Fire & Climate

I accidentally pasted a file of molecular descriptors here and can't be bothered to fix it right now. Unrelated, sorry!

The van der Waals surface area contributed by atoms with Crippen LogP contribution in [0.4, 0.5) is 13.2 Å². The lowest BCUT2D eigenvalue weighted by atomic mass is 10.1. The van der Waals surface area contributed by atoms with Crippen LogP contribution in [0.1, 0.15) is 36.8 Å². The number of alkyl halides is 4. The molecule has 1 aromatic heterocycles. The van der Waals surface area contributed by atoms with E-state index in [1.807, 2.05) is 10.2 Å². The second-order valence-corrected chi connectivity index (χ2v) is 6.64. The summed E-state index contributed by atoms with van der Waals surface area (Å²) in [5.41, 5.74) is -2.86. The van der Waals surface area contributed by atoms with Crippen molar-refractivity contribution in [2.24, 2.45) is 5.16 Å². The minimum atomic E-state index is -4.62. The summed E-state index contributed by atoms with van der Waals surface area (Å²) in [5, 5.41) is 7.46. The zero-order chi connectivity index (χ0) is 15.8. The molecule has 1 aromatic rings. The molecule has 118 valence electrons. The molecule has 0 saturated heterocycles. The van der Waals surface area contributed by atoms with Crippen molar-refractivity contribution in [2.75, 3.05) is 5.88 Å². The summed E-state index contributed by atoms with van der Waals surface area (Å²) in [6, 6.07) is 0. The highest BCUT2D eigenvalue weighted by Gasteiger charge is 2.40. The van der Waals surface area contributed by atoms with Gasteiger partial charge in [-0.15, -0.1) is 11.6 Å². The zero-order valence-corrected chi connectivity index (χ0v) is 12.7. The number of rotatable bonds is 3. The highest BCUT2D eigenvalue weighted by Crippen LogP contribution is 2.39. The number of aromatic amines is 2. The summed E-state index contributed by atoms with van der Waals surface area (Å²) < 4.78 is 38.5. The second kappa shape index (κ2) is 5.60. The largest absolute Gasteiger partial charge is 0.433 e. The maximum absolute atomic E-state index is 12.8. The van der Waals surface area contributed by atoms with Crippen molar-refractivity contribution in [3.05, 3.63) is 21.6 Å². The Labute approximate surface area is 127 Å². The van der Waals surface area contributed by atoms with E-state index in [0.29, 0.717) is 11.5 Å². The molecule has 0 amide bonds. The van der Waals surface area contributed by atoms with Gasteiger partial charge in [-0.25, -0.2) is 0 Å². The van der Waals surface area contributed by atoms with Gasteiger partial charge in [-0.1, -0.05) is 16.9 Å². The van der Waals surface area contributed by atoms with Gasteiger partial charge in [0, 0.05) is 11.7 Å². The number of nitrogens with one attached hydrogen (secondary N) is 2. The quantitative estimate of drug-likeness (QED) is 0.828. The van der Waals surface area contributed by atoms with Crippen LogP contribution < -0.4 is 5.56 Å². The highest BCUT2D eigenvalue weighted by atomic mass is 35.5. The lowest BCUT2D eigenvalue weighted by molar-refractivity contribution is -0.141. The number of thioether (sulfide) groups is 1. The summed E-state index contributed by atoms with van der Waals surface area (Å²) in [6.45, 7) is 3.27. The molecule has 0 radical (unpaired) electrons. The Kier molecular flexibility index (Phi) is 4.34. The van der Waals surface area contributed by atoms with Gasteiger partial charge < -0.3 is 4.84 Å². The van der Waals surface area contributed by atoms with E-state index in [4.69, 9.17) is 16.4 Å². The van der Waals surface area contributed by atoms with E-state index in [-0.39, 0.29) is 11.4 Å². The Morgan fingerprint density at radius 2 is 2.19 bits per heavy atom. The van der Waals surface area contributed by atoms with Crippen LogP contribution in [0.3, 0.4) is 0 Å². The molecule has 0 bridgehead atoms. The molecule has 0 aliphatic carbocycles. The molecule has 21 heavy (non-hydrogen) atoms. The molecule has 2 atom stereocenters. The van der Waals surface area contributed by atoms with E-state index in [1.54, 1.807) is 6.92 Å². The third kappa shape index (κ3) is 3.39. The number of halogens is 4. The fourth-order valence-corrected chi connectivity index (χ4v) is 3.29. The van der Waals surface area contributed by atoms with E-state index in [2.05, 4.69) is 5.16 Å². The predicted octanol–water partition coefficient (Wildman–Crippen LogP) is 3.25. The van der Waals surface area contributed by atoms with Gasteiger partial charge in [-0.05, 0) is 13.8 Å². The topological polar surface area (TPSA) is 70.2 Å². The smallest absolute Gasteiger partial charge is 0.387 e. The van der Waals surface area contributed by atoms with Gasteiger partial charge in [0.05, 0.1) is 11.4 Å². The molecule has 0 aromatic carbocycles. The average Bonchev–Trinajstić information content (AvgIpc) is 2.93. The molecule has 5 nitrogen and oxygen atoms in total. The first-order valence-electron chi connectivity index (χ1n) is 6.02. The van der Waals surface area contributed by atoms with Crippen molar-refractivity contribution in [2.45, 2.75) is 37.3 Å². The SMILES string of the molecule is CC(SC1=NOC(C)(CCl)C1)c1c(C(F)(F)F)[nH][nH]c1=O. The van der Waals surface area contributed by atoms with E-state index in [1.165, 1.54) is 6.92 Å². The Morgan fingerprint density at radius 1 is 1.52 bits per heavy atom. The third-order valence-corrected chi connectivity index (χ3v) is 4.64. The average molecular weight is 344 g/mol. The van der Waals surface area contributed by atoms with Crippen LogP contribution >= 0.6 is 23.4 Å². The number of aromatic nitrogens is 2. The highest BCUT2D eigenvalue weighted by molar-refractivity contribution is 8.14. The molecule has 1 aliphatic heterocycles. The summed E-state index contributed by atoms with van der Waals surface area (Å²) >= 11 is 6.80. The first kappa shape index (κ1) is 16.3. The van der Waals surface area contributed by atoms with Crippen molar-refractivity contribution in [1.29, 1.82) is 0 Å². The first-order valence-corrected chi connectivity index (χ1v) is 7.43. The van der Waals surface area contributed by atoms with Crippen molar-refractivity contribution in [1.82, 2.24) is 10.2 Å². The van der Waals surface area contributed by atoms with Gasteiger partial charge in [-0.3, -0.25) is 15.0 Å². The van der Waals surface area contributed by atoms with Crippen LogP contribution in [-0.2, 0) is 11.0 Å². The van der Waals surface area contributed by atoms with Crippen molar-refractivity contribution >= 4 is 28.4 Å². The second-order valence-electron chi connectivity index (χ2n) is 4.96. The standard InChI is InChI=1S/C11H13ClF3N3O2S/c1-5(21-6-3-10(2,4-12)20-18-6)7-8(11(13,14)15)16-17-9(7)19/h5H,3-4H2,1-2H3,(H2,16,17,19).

Climate change is expected to increase fire activity in many regions of the globe, but the relative role of human vs. lightning-caused ignitions on future fire regimes is unclear. We developed statistical models that account for the spatiotemporal ignition patterns by cause in the eastern slopes of the Cascades in Oregon, USA. Projected changes in energy release component from a suite of climate models were used with our model to quantify changes in frequency and extent of human and lightning-caused fires and record-breaking events based on sizes of individual fires between contemporary (2006 −2015) and mid-century conditions (2031–2060). No significant change was projected for the number of human-caused fire ignitions, but we projected a 14% reduction in lightning-caused ignitions under future conditions. Mean fire sizes were 31% and 22% larger under future conditions (2031–2060) for human and lightning-caused ignitions, respectively. All but one climate model projected increased frequency of record-breaking events relative to the contemporary period, with the largest future fires being about twice the size of those of the contemporary period. This work contributes to understanding the role of lightning- and human-caused fires on future fire regimes and can help inform successful adaptation strategies in this landscape.